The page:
Merkel faces down Macron over 'Polexit' at last summit

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Angela Merkel and Emmanuel Macron were expected to clash over whether to punish Poland in EU's rule-of-law row
Angela Merkel and Emmanuel Macron were expected to clash over whether to punish Poland in EU's rule-of-law row

Angela Merkel faced down calls from Emmanuel Macron and other EU leaders to punish Poland in her last summit as Chancellor.

Amid mounting fears the battle over rule of law could collapse the bloc, the German chancellor called on her counterparts to cool tensions over Poland’s challenge to the primacy of EU law.

Mrs Merkel, 67, urged the bloc to learn the lessons of Brexit, which the veteran leader warned was a completely avoidable divorce.

Her call for peace came amid a flurry of threats to withhold tens of billions of EU funds from Poland after the country’s constitutional court ruled that its laws have supremacy over European rules.

“Germany does not want to have a Polexit. Poland’s place is in the middle of Europe,” she told the meeting, which was her 107th EU summit, according to a senior diplomatic source.

“We must not talk about how to isolate. We must try to fix the problem.”

President Emmanuel Macron, Mark Rutte, the Dutch prime minister, and David Sassoli, the Parliament’s president, have all called for Poland to be hit with punitive measures in the “coming weeks”.

A French diplomatic source said: “We will quickly move on to the next stage, which is the determination of a serious violation of the rule of law, which requires a four-fifths majority.

“This isn’t financial blackmail — it’s a response to fundamental principles, including judicial independence.”

Mr Macron met with the Polish prime minister at Brussels airport before the summit and ordered him to "find a solution compatible with our principles and our common rules", according to the Eylsee Palace.
Mrs Merkel, who is preparing to step down as chancellor after 16 years, was toasted by her fellow leaders over a dinner of Pistou soup, fillet of sea bass and raspberry gateau.

According to diplomatic sources, the departing chancellor used the gathering to slow down internal EU procedures that could result in Polish funding being cut.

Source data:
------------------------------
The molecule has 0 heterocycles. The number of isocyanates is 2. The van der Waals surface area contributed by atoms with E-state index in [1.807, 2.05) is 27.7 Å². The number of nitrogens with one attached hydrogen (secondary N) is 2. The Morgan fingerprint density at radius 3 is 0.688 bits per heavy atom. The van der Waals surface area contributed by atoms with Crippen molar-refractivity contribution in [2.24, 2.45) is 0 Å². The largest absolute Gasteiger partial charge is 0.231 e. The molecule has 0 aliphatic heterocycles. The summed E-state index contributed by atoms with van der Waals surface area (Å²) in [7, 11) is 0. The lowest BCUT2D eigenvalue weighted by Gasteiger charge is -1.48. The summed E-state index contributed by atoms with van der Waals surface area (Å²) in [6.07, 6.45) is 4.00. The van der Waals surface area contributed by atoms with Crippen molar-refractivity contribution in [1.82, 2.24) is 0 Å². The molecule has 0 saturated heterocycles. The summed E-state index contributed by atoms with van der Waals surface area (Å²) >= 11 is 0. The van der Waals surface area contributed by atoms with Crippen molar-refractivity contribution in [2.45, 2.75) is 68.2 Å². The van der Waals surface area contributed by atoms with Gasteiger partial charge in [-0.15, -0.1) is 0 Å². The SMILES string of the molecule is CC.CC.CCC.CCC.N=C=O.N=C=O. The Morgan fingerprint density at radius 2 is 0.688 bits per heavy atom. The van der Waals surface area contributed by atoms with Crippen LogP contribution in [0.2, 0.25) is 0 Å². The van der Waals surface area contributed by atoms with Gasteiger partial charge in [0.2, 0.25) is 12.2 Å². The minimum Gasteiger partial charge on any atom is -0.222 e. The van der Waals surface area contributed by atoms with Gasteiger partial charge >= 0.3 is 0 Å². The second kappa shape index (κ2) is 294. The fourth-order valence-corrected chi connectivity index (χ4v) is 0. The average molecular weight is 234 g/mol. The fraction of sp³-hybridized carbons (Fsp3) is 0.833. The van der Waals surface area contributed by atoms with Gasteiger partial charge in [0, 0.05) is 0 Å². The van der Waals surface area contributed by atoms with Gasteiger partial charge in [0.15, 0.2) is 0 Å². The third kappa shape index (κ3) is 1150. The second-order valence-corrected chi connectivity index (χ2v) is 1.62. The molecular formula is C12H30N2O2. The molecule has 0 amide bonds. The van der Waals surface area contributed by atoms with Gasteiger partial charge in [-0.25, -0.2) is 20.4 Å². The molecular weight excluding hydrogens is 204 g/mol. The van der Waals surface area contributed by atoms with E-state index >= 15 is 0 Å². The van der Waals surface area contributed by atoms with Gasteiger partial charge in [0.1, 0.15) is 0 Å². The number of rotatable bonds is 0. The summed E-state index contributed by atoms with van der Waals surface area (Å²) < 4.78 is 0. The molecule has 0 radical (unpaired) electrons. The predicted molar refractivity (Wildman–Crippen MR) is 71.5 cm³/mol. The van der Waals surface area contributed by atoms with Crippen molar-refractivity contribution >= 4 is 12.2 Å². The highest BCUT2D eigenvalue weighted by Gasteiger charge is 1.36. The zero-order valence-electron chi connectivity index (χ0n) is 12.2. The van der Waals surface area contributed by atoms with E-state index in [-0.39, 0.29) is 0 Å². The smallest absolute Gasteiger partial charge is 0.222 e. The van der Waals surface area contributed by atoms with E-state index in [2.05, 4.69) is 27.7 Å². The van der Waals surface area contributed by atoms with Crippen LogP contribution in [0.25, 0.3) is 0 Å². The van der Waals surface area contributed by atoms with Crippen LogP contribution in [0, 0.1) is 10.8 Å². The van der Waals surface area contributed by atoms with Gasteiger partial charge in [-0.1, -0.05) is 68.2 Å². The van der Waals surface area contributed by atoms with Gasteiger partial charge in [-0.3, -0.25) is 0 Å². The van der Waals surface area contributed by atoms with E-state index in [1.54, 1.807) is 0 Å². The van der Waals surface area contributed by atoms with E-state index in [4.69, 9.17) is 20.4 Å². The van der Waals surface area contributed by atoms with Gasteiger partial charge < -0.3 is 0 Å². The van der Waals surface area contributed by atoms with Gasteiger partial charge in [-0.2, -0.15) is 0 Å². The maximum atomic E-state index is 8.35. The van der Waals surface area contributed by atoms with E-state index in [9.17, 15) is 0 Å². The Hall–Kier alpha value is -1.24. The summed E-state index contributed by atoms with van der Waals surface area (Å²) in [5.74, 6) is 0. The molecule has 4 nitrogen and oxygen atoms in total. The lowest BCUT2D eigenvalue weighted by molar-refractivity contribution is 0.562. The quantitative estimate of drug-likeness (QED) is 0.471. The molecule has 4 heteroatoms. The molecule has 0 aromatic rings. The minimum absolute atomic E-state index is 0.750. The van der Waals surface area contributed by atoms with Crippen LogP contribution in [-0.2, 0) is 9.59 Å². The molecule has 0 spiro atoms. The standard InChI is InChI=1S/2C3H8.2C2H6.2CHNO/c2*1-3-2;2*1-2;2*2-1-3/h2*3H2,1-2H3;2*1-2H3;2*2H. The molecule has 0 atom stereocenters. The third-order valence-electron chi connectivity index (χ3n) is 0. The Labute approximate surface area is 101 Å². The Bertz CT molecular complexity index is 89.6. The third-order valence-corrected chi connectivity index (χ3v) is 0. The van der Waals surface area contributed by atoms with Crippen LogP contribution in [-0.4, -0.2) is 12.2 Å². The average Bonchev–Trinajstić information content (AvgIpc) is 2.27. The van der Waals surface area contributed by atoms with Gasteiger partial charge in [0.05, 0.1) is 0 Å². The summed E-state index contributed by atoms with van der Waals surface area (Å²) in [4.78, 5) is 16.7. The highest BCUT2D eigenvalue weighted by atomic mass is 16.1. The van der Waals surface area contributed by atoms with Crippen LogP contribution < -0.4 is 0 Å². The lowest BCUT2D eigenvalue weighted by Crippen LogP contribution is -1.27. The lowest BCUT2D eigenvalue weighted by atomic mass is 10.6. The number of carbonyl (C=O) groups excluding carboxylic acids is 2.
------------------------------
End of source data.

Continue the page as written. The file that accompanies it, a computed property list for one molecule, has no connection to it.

She held talks with Mateusz Morawiecki, Poland’s prime minister, moments before he told leaders he would defy European Court of Justice rulings that he claimed violated the country’s national constitution.

“An avalanche of lawsuits at the ECJ won’t fix it,” Mrs Merkel told reporters, as she arrived at the summit in Brussels.

“It’s the question of how the individual members envision the EU. Is it an ever closer union, or is it more about the nation state? And this is certainly not only an issue between Poland and the UE, but also in other member states,” she added. “We have to find ways of coming back together.”

EU leaders eventually agreed to an extended period of dialogue instead of moving to hit Warsaw with punitive sanctions.

One frustrated diplomat said: “It should be the other way around; intervention first, dialogue second.”

Poland is in breach of a number of ECJ rulings, including for failing to live up to the EU’s environmental and democratic standards. But the country’s move to denounce the supremacy of EU law tipped many of the bloc’s leaders over the edge.

In defiance of calls from France, the Netherlands, the European Commission and the European Parliament, Mrs Merkel said the bloc’s “conditionality mechanism” should not be used to freeze some €60 billion of funds to Warsaw.

“It is not a rule of law mechanism, it is a mechanism to protect the financial interests of the EU,” said a senior source close to the chancellor.

Mr Rutte said: "I think we have to be tough...This is to do with the foundations of our democracies in this part of the world, here we cannot negotiate."

Micheal Martin, Ireland's prime minister, added: "We are extremely disappointed with developments and how things have transpired and we believe the situation needs to be resolved in favour of the rule of law."

Mr Morawiecki warned other leaders that undermining the Polish constitutional court's ruling would transform the EU into a “single, centrally managed organism, run by institutions deprived of democratic control”.

“Some European institutions assume the right to decide on matters that have not been assigned to them. We will not act under the pressure of blackmail, we are ready for dialogue," he told reporters at the summit.

He was backed by Viktor Orban, Hungary's prime minister, who publicly came out in support of Warsaw in its battle with Brussels. "There is no need for any sanctions, it's ridiculous," Mr Orban said.

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